(Who Left This Monkey-Freaking Suitcase on This) Monday to Friday (Plane?) — sponsored post
Day 1: You’re walking to the bus stop, to take advantage of the always-on-time Translink service, on the way to your awesome job as a sales associate at Best Buy. On a fairly busy street corner, the home of a conveniently located Pier 1 Imports, you eye a durable Samsonite luggage set, sitting upright inches from the sidewalk, glistening in the morning light. You have no choice but to assume that the two bags were left there momentarily by a man who had to return upstairs briefly to retrieve his Gillette Fusion ProGlide Power Razor with New FlexBall Technology while waiting for a Yellow Cab taxi to the Vancouver International Airport, with departures to over one hundred destinations every day. He questioned his decision to leave such valuable yet affordable bags unattended, but he was hungover from drinking so many 33 Acres of Life beers last night in their delightful tasting room, and he felt like nobody would take them because they would expect that they was being watched by someone they could not see, perhaps using the great range of the stealthy Barksa Zoom Gladiator Binoculars.
Day 2: You wonder what could have possibly happened to the man, between his first and second trips to his apartment, that his luggage remained where it was yesterday morning. Was he kidnapped? Did he have a heart attack? And momentarily and fleeting, the thought creeps in your mind that maybe this man never was. Perhaps the set was placed there intentionally, in plain sight, for someone to find it. By the province’s only serial killer, who meticulously packaged a chopped up dead body into the bags, the corpse’s head and feet in the small one, and everything in between stuffed into the larger one. It’s not a bomb, you decide. It is the body of a dead man, whose only crime went unknown to the world.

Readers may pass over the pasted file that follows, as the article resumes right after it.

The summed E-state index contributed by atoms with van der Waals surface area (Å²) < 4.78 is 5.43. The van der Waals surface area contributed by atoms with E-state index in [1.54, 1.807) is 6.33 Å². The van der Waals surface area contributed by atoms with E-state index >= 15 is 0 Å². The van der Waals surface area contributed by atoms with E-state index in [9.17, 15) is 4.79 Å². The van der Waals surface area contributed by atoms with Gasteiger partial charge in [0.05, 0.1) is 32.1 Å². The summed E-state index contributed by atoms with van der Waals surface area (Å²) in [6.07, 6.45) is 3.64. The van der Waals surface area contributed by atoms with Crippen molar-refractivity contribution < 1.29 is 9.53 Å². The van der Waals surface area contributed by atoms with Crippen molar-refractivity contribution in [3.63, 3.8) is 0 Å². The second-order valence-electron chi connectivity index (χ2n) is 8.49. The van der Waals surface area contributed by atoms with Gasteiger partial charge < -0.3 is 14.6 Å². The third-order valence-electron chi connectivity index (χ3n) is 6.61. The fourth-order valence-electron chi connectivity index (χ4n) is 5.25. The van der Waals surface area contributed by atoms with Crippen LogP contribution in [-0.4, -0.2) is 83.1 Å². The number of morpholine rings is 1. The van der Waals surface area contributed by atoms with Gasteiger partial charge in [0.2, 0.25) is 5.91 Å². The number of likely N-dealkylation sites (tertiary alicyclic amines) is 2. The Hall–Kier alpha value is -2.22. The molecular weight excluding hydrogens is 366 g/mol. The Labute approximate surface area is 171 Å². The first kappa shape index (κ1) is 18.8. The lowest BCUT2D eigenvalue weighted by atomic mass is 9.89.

Day 3: You are at a loss for an explanation for that luggage still being here. It looks like a great set of luggage, and it was zipped up, though not locked. And we live in a pretty big city. Hell, I almost thought about taking it, and that would be very unlike me. If no one owns it, which doesn’t make any sense it and of itself, how did nobody walk by and at least take a peek inside? Knock it over at least. More likely, someone would have simply snatched it up and check for the contents later, after getting himself to a private location before opening.
Day 4: This makes no fucking sense! It’s mine now. The statute of limitations is up. Whoever owned it before now, whatever closet it lived in before this week, this person has relieve themselves from any ownership of these bags. They implicitly handed over the miniature keys that were hanging off one of the zippers, to me, the new owner, at least until I discover what’s inside. I look all around, the only other humans in my sight being an elderly divorced man walking his dog, and a young girl whose eyes are buried in her phone. With nobody watching, I pick up both bags, the larger one with my dominant left hand, the small one in my right, and walk directly home.
Day 5: I awake, and immediately look to the far corner of my bedroom, where I carefully arranged the luggage as it would appear on a spinning circular device along with one of Barker’s Beauties on a 1993 episode of The Price is Right. It’s still there, as I left it, and nobody has come knocking on my door having seen me take it. I didn’t open it last night. I couldn’t. A wave of anxiety overtook me, for one or multiple of several reasons, including my still bewilderment of how that suitcase lasted so long, in that location, without anyone else grabbing it. As I’m about to open the large bag, it dawns on me. I have no title to this, and maybe I’m not meant to find out what’s inside. It isn’t mine, and it never really was. I return the bags to the same place, in the exact position I found them, and then I walk confidently toward the bus. Further down the road, I hesitate organically and turn back slowly, realizing this might be the last time I ever see my suitcases. I squint to see a man in the distance, in his late 30s according to his stance or demeanor, bounding out of a building. He opens the rear passenger-side door of a taxi that has just arrived and steps inside, but only after loading a two suitcase luggage set into the trunk.
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